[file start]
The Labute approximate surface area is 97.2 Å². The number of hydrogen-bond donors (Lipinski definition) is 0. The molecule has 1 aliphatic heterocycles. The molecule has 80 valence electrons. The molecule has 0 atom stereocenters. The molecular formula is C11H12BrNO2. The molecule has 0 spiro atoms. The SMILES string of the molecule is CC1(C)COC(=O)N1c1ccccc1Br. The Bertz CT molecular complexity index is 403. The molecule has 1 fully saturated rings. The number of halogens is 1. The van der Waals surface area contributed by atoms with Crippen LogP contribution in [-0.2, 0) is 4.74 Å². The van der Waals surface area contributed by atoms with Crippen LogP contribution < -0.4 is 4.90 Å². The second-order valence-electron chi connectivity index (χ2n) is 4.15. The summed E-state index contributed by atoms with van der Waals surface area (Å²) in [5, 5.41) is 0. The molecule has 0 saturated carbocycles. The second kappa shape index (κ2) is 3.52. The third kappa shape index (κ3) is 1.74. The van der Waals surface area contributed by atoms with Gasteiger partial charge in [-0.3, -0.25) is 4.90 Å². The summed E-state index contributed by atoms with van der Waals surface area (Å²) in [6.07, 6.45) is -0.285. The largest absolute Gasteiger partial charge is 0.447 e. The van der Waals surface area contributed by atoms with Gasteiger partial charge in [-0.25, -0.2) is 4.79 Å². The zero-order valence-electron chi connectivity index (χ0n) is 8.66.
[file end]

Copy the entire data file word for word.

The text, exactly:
The Labute approximate surface area is 97.2 Å². The number of hydrogen-bond donors (Lipinski definition) is 0. The molecule has 1 aliphatic heterocycles. The molecule has 80 valence electrons. The molecule has 0 atom stereocenters. The molecular formula is C11H12BrNO2. The molecule has 0 spiro atoms. The SMILES string of the molecule is CC1(C)COC(=O)N1c1ccccc1Br. The Bertz CT molecular complexity index is 403. The molecule has 1 fully saturated rings. The number of halogens is 1. The van der Waals surface area contributed by atoms with Crippen LogP contribution in [-0.2, 0) is 4.74 Å². The van der Waals surface area contributed by atoms with Crippen LogP contribution < -0.4 is 4.90 Å². The second-order valence-electron chi connectivity index (χ2n) is 4.15. The summed E-state index contributed by atoms with van der Waals surface area (Å²) in [5, 5.41) is 0. The molecule has 0 saturated carbocycles. The second kappa shape index (κ2) is 3.52. The third kappa shape index (κ3) is 1.74. The van der Waals surface area contributed by atoms with Gasteiger partial charge in [-0.3, -0.25) is 4.90 Å². The summed E-state index contributed by atoms with van der Waals surface area (Å²) in [6.07, 6.45) is -0.285. The largest absolute Gasteiger partial charge is 0.447 e. The van der Waals surface area contributed by atoms with Gasteiger partial charge in [-0.25, -0.2) is 4.79 Å². The zero-order valence-electron chi connectivity index (χ0n) is 8.66.